How can this team be Seo stupid?
The Mets have traded their youngest, and probably at least third-best, starting pitcher, and all they got was a couple of relief pitchers and a spot in the starting rotation for Victor Zambrano
. Jae Seo
is headed to the Dodgers
along with reliever Tim Hamulack
in exchange for Duaner Sanchez
and Steve Schmoll
. This may be the worst trade the Mets have made this offseason, and that is no small feat.
In 2005, after his midseason liberation from the minor leagues, Seo had the best year of his major league career. He posted a 2.59 ERA in 90.1 innings, striking out 59 batters, walking 16 and compiling a record of eight wins and two losses. He outpitched Kris Benson
and >Victor Zambrano with ease and nearly kept pace with Tom Glavine's
post-All Star resurgence. It's doubtful he could keep up that excellence for a full season. But given that neither Benson nor Zambrano has ever pitched that well for even half a season and that both are older and more expensive that Seo, it shouldn't be too hard to see which is the most valuable pitcher among these three.
So, as a result of this trade, the Mets' starting rotation is composed of five pitchers, all at least thirty years old, none products of the Mets' minor league system. I suppose it is possible that they will choose Aaron Heilman
to fill Seo's rotation spot rather than Zambrano, but given Omar Minaya's recent obsession with upgrading the bullpen and Heilman's success there in 2005, I don't expect it. So it's Pedro Martinez
, Glavine, Benson, Zambrano and Steve Trachsel
. It's often been said recently that starting pitching was an area of depth for the Mets. But how can any team be considered deep if they're resorting to starting Victor Zambrano?
The 2006 Mets' rotation got older and worse as a result of this trade. But what about 2007? This offseason the Mets have divested themselves of pitching prospects and now they're ditching any major leaguer with the foul stench of youth, too. Martinez and Benson are the only starters the Mets have under contract for 2007, though they could still control the rights to Zambrano as well. And now, as a result of other recent trades, they have no reinforcements coming from the minors. This deal doesn't only make the Mets more reliant on aging mercenaries in the present, in ensures that they'll have to increase that reliance in the future. To put together a good rotation next year the Mets are going to have to count on continued health from a thirty-five year old Martinez, miraculous improvement from a thirty-two year old Benson and some serious luck on the free agent market. Does this sound like a wise and well-considered plan to you?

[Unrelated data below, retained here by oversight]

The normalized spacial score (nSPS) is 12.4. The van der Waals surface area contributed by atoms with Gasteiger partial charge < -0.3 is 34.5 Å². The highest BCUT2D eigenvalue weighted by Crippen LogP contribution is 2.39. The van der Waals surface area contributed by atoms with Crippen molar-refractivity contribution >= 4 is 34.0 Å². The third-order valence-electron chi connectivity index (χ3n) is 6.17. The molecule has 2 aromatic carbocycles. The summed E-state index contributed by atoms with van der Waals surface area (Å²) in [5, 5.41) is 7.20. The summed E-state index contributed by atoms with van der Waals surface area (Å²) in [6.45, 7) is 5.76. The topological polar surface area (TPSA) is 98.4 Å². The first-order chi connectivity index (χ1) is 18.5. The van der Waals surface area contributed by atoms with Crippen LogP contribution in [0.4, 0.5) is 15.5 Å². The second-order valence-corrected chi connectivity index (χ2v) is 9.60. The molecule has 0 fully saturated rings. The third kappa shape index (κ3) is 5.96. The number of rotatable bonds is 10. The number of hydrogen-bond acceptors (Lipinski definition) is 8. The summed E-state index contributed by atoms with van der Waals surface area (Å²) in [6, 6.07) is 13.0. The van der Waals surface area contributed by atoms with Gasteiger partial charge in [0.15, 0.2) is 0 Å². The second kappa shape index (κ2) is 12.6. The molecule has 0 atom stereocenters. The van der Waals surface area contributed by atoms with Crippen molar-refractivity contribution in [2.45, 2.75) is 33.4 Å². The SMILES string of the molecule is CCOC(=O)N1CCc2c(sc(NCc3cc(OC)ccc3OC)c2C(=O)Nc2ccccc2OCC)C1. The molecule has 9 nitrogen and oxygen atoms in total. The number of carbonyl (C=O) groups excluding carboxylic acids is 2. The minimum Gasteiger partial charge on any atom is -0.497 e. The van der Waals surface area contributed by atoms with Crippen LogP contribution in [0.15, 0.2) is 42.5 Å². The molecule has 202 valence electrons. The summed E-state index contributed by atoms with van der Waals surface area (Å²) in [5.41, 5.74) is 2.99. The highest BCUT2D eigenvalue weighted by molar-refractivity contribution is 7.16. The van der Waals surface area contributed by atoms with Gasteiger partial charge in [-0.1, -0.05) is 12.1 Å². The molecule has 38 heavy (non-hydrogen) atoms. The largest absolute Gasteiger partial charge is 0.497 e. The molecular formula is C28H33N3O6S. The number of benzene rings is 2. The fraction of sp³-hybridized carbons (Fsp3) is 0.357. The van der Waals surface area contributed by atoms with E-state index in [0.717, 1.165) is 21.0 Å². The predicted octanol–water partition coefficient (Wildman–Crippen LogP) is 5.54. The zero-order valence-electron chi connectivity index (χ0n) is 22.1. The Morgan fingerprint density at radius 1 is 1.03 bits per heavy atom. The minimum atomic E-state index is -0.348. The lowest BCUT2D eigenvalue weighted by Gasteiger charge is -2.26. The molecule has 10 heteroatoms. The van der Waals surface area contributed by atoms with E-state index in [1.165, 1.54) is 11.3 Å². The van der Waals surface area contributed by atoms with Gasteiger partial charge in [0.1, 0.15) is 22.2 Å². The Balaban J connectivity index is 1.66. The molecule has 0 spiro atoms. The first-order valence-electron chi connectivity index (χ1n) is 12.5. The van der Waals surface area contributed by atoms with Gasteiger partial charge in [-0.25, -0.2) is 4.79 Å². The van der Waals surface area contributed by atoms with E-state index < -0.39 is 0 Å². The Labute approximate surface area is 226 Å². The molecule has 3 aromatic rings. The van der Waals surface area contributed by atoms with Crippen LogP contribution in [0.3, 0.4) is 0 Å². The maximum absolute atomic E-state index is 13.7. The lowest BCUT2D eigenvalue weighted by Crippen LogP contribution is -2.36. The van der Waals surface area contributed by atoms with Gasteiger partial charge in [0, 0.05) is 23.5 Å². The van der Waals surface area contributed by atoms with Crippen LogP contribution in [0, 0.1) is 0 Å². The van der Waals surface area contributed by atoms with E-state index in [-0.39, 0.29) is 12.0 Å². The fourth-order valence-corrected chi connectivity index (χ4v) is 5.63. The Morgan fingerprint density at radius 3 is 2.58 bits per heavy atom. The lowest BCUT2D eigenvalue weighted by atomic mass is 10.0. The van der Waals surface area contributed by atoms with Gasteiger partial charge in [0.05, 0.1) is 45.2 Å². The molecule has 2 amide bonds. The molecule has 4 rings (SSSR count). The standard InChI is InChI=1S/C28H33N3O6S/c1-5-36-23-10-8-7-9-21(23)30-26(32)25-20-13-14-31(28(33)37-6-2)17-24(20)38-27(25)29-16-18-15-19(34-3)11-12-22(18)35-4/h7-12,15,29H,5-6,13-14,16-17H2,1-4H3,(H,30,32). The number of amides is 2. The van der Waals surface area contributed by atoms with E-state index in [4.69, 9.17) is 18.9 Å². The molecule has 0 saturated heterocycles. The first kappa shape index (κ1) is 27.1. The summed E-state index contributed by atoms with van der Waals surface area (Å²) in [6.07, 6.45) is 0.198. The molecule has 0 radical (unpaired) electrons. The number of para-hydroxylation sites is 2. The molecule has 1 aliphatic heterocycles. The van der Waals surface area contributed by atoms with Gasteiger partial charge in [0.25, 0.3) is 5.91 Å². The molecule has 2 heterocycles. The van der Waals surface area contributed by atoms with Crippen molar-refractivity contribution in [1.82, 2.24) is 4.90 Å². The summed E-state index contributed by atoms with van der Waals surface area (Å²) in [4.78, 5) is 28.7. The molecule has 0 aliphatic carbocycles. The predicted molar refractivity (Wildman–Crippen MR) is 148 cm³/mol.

And, though I feel like I've asked this before, for what? Duaner Sanchez is a twenty-six year old relief pitcher with a career ERA of 4.19 and a strikeout-to-walk ratio of 124:71 in 174 career innings. He's had two consecutive seasons in which he's pitched at least 80 innings and posted and ERA under four. But over the last three years, lefties have hit .302/.361/.476 against him. That would seem to suggest that in order to get optimal value out of Sanchez, Willie Randolph
would have to pay attention to such statistics and use him accordingly. That plan is about as reasonable as the one in the last paragraph.
In 2005, the Mets' best reliever was Roberto Hernandez
. He was acquired not in exchange for one of the team's best major league pitchers, but for the cost of a minor league contract and a spring training invite. That's what it took to get a relief pitcher who had a season significantly better than any on Duaner Sanchez's resume. Instead of throwing valuable players away chasing a name, the Mets made a smart move and took an inexpensive chance. The fact that they apparently didn't learn anything from its success does not bode well for their digging their way out of the hole they are currently digging.
The cost of this move in 2006, the difference between a team with Seo in the rotation and Zambrano in the bullpen and one with Zambrano in the rotation and Sanchez in the bullpen, may only be a handful of wins. It may be even less than that. The Mets are clearly going for broke this year, and this trade made not impede their march toward the playoffs at all. But the team's recent moves leave me more and more concerned about the aftermath of this approach. Omar Minaya doesn't seem to even have an eye toward 2007, let alone beyond that. The Mets' window to win a World Series with Pedro Martinez and Carlos Delgado
may be closing. But I hope, when it does close, that Minaya hasn't slammed it shut so tight that David Wright
and Carlos Beltran
won't be able to pry it back open.